Management of Benign Tracheal Strictures Caused by Tracheostomy
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To evaluate the clinical efficacy and safety of radiologic management for the treatment of benign tracheal strictures caused by tracheostomy.
Materials and Methods
We retrospectively reviewed of 13 patients with benign tracheal stricture caused by tracheostomy that was treated with balloon dilation or stent placement. Balloon dilation had initially been performed. Stent placement was indicated in patients who showed a poor response to balloon dilation. Outcomes were assessed according to the following variables: technical and clinical success, Hugh–Jones classification scale before and after the procedures, and complications.
Balloon dilation and stent placement were technically successful in all patients. Nine of the 13 patients (69 %) showed no response to balloon dilation, and the remaining the four patients showed a positive response to initial balloon dilation. Six of the nine (67 %) patients showed a good response to temporary stent placement and required no further treatment. Mean Hugh–Jones grades improved from 3.6 ± 0.8 to 1.8 ± 1.1 (P < 0.001). During a follow-up period of 2.6–40.8 months (mean 16.5), overall clinical success was achieved in 10 patients (77 %) after a single balloon dilation (n = 4) and temporary stent placement (n = 6). The remaining three patients with clinical failure underwent tracheal resection (n = 3).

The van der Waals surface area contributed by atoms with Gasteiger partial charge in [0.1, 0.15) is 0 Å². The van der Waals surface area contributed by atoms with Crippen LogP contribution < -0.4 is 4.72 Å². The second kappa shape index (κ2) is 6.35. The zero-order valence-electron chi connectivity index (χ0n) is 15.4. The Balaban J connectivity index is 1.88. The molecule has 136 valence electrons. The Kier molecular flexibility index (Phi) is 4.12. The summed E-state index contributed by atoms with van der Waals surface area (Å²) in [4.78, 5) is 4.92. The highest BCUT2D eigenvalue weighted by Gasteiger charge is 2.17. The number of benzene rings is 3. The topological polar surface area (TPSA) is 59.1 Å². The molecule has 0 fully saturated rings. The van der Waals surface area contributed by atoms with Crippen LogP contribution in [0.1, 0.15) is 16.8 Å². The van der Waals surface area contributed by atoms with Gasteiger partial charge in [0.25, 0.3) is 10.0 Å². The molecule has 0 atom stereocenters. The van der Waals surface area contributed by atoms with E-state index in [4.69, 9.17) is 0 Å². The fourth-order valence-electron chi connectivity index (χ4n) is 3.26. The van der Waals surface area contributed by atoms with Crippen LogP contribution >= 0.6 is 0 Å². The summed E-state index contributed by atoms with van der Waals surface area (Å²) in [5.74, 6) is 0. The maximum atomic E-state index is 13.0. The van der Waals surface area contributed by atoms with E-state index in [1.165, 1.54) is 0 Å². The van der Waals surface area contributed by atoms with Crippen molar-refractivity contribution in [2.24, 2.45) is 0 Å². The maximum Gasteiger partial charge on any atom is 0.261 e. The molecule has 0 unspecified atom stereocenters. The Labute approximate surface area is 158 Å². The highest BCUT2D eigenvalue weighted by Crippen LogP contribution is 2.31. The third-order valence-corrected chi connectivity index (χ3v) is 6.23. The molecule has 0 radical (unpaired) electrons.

Radiologic management can be a safe and effective therapeutic option for treating benign tracheal stricture caused by tracheostomy. Temporary stent placement can be effective in patients with symptoms recurring soon after balloon dilation.
KeywordsTracheostomy Fluoroscopically guided balloon dilation Retrievable metallic stent Temporary stent placement
Conflicts of interest
All authors have no conflicts of interest and nothing to disclose.
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